In my 26 years of practicing family medicine, I have treated hundreds of patients with shingles and seen how painful and debilitating it can be. My goal in writing this article is to help people either learn how to potentially avoid shingles, OR help them know what to do if they get shingles.
What is Shingles?
Shingles (herpes zoster) is a painful, blistering skin rash. It is caused by the varicella-zoster virus becoming active in certain nerves in the body.
Varicella-zoster is the virus that also causes chickenpox. Chickenpox is a viral infection in which a person develops extremely itchy blisters all over the body. It used to be one of the classic childhood diseases, but is now usually prevented through childhood vaccines. Once you have chickenpox, the varicella-zoster virus becomes dormant and remains inactive in certain nerves in the body. Shingles occurs when the virus becomes active again after many years. The reason the virus suddenly becomes active again is not clear. Often only one attack occurs, but people can develop shingles multiple times.
Do shingles only affect elderly people?
Shingles can develop in any age group. However, you are more likely to develop the condition if:
- You are older than age 60
- You had chickenpox before age 1
- Your immune system is weakened by medications or disease
If an adult or child has direct contact with the shingles rash and did not have chickenpox as a child or get the chickenpox vaccine, they can develop chickenpox, not shingles.
What are the symptoms of shingles?
The first symptom is usually pain, tingling, or burning that occurs on one side of the body. The pain and burning may be severe and are usually present before any rash appears. Red patches on the skin, followed by small blisters, form in most people. The rash usually involves a narrow area from the spine around to the front of the abdomen or chest.
HOWEVER, the rash may involve the face, eyes, mouth, and ears. It can also involve the hands/arms/limbs. Rashes in these areas—with more nerve endings—are often more painful.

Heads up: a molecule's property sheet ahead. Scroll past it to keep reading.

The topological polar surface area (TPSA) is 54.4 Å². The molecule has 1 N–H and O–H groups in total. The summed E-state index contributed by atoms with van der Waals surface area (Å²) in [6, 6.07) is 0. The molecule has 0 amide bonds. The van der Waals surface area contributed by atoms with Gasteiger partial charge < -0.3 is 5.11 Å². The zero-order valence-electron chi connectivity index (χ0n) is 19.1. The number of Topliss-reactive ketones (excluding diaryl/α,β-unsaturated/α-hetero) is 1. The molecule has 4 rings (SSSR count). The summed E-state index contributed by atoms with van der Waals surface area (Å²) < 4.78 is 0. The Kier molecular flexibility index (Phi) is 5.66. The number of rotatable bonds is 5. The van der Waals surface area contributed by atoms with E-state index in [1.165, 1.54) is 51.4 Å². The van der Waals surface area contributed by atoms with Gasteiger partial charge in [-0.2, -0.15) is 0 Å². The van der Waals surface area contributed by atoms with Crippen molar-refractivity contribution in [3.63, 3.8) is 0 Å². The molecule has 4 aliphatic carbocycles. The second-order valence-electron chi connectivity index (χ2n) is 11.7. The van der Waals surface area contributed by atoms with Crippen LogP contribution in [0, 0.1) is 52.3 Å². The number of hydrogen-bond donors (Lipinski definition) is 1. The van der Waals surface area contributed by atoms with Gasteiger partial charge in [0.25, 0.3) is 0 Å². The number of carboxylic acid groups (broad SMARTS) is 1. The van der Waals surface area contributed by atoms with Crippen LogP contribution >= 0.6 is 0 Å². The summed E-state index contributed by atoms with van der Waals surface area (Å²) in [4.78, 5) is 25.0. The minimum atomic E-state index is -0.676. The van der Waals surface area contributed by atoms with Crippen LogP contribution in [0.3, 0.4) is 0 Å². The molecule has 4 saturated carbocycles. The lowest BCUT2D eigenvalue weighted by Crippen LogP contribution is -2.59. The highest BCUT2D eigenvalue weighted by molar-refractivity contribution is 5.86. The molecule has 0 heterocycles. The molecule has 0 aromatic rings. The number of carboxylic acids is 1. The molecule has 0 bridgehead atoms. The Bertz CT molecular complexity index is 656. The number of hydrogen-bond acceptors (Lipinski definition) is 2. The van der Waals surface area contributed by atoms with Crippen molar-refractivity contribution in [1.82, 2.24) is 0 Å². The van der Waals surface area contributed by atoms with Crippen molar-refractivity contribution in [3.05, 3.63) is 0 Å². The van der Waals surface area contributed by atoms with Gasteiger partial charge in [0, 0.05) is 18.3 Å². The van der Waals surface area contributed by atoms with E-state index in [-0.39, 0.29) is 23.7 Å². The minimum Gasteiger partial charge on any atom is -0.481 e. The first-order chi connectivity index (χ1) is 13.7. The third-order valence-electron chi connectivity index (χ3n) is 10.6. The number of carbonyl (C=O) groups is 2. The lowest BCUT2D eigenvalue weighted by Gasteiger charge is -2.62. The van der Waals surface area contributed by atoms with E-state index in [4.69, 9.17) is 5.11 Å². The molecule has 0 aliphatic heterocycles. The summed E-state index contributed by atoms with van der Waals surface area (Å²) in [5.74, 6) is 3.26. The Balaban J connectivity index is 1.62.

Other symptoms of shingles may include:
- Fever and chills
- General ill feeling
- Joint pain
- Swollen glands (lymph nodes)
Your health care provider can make the diagnosis by looking at your skin and asking about your medical history. Tests are rarely needed.
What is the treatment for shingles?
Your health care provider may prescribe a medicine that fights the virus, called an antiviral drug. This drug helps reduce pain, prevent complications, and shorten the course of the disease. The medicine should be started within 72 hours of when you first feel pain or burning. It is best to start taking it before the blisters appear.
Strong anti-inflammatory medicines called corticosteroids, such as prednisone, may be used to reduce swelling and pain. These medicines do not work in all patients. Other medicines may include:
- Antihistamines to reduce itching (taken by mouth or applied to the skin)
- Pain medicines
- Zostrix, a cream containing capsaicin (an extract of pepper) to reduce pain
Follow your health care provider's instructions about how to care for yourself at home. Stay away from people while your sores are oozing to avoid infecting those who have never had chickenpox -- especially pregnant women.
Is there a vaccine for shingles?
A herpes zoster (shingles) vaccine is available. The vaccine for shingles was licensed in 2006. In clinical trials, the vaccine reduced the risk of shingles by 50%. It can also reduce pain in people who still get shingles after being vaccinated.
A single dose of shingles vaccine is recommended for adults 60 years of age and older.
A person who has the following should not get a shingles vaccine:
- Has ever had a life-threatening allergic reaction to components of the vaccine. Tell your doctor if you have any severe allergies.
- Has a weakened immune system because of current:◦AIDS or another disease that affects the immune system,